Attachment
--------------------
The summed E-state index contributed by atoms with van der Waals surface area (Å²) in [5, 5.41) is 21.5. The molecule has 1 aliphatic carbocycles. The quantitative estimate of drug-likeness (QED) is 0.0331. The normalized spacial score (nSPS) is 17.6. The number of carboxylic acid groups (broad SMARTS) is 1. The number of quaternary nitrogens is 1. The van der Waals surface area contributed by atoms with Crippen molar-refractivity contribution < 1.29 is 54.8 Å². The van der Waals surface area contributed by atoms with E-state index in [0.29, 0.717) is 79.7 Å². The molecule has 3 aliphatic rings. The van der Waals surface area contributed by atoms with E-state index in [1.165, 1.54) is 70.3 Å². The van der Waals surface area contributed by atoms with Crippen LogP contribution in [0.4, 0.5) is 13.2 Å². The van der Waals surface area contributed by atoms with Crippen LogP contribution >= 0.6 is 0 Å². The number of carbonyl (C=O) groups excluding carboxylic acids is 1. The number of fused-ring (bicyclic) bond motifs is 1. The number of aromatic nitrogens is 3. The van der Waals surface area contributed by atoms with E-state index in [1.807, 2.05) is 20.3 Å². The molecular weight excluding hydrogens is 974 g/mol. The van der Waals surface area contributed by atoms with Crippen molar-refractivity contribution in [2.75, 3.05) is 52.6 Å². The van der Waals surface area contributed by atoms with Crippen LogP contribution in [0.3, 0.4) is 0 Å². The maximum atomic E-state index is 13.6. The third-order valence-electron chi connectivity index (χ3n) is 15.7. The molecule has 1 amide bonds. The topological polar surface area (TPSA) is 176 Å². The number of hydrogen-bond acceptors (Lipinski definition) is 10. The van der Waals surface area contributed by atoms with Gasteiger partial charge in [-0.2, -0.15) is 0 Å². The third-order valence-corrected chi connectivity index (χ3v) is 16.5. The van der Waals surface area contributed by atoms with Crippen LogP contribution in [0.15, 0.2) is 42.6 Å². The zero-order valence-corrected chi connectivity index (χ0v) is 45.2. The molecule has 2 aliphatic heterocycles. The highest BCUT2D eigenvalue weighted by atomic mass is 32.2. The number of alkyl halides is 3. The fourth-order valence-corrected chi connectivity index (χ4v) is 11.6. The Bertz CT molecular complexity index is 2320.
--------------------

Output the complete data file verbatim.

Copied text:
The summed E-state index contributed by atoms with van der Waals surface area (Å²) in [5, 5.41) is 21.5. The molecule has 1 aliphatic carbocycles. The quantitative estimate of drug-likeness (QED) is 0.0331. The normalized spacial score (nSPS) is 17.6. The number of carboxylic acid groups (broad SMARTS) is 1. The number of quaternary nitrogens is 1. The van der Waals surface area contributed by atoms with Crippen molar-refractivity contribution < 1.29 is 54.8 Å². The van der Waals surface area contributed by atoms with E-state index in [0.29, 0.717) is 79.7 Å². The molecule has 3 aliphatic rings. The van der Waals surface area contributed by atoms with E-state index in [1.165, 1.54) is 70.3 Å². The van der Waals surface area contributed by atoms with Crippen LogP contribution in [0.4, 0.5) is 13.2 Å². The van der Waals surface area contributed by atoms with Crippen LogP contribution >= 0.6 is 0 Å². The number of carbonyl (C=O) groups excluding carboxylic acids is 1. The number of fused-ring (bicyclic) bond motifs is 1. The number of aromatic nitrogens is 3. The van der Waals surface area contributed by atoms with E-state index in [1.807, 2.05) is 20.3 Å². The molecular weight excluding hydrogens is 974 g/mol. The van der Waals surface area contributed by atoms with Crippen molar-refractivity contribution in [2.75, 3.05) is 52.6 Å². The van der Waals surface area contributed by atoms with Crippen LogP contribution in [0.3, 0.4) is 0 Å². The maximum atomic E-state index is 13.6. The third-order valence-electron chi connectivity index (χ3n) is 15.7. The molecule has 1 amide bonds. The topological polar surface area (TPSA) is 176 Å². The number of hydrogen-bond acceptors (Lipinski definition) is 10. The van der Waals surface area contributed by atoms with Gasteiger partial charge in [-0.2, -0.15) is 0 Å². The third-order valence-corrected chi connectivity index (χ3v) is 16.5. The van der Waals surface area contributed by atoms with Crippen LogP contribution in [0.15, 0.2) is 42.6 Å². The zero-order valence-corrected chi connectivity index (χ0v) is 45.2. The molecule has 2 aliphatic heterocycles. The highest BCUT2D eigenvalue weighted by atomic mass is 32.2. The number of alkyl halides is 3. The fourth-order valence-corrected chi connectivity index (χ4v) is 11.6. The Bertz CT molecular complexity index is 2320.